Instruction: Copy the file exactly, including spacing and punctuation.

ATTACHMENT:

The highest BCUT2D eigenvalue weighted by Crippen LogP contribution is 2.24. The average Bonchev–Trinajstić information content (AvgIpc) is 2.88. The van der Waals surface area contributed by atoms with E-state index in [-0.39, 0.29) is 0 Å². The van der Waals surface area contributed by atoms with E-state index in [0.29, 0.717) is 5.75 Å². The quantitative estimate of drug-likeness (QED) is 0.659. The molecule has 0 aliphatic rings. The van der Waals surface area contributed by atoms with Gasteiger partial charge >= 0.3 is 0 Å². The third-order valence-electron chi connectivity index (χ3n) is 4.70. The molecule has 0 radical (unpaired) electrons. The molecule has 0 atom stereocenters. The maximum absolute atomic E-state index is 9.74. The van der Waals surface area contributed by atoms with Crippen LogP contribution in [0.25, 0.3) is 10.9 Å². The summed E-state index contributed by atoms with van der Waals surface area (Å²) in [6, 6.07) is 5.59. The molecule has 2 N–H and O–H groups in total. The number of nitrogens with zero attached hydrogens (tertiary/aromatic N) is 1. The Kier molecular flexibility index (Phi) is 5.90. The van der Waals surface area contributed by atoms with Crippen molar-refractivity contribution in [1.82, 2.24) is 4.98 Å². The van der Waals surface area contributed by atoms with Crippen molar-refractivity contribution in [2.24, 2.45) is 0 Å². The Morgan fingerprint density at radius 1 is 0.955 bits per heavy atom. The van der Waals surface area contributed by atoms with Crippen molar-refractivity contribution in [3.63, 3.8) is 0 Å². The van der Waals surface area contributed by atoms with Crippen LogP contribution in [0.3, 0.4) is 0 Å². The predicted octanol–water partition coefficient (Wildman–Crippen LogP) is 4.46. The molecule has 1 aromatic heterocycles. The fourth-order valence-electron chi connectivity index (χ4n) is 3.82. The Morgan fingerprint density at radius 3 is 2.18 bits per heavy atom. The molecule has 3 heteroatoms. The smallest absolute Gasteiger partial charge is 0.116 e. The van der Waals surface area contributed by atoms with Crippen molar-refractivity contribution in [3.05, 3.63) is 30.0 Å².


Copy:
The highest BCUT2D eigenvalue weighted by Crippen LogP contribution is 2.24. The average Bonchev–Trinajstić information content (AvgIpc) is 2.88. The van der Waals surface area contributed by atoms with E-state index in [-0.39, 0.29) is 0 Å². The van der Waals surface area contributed by atoms with E-state index in [0.29, 0.717) is 5.75 Å². The quantitative estimate of drug-likeness (QED) is 0.659. The molecule has 0 aliphatic rings. The van der Waals surface area contributed by atoms with Gasteiger partial charge >= 0.3 is 0 Å². The third-order valence-electron chi connectivity index (χ3n) is 4.70. The molecule has 0 radical (unpaired) electrons. The molecule has 0 atom stereocenters. The maximum absolute atomic E-state index is 9.74. The van der Waals surface area contributed by atoms with Crippen LogP contribution in [0.25, 0.3) is 10.9 Å². The summed E-state index contributed by atoms with van der Waals surface area (Å²) in [6, 6.07) is 5.59. The molecule has 2 N–H and O–H groups in total. The number of nitrogens with zero attached hydrogens (tertiary/aromatic N) is 1. The Kier molecular flexibility index (Phi) is 5.90. The van der Waals surface area contributed by atoms with Crippen molar-refractivity contribution in [1.82, 2.24) is 4.98 Å². The van der Waals surface area contributed by atoms with Crippen molar-refractivity contribution in [2.24, 2.45) is 0 Å². The Morgan fingerprint density at radius 1 is 0.955 bits per heavy atom. The van der Waals surface area contributed by atoms with Crippen molar-refractivity contribution in [3.63, 3.8) is 0 Å². The van der Waals surface area contributed by atoms with Crippen LogP contribution in [0.3, 0.4) is 0 Å². The predicted octanol–water partition coefficient (Wildman–Crippen LogP) is 4.46. The molecule has 1 aromatic heterocycles. The fourth-order valence-electron chi connectivity index (χ4n) is 3.82. The Morgan fingerprint density at radius 3 is 2.18 bits per heavy atom. The molecule has 3 heteroatoms. The smallest absolute Gasteiger partial charge is 0.116 e. The van der Waals surface area contributed by atoms with Crippen molar-refractivity contribution in [3.05, 3.63) is 30.0 Å².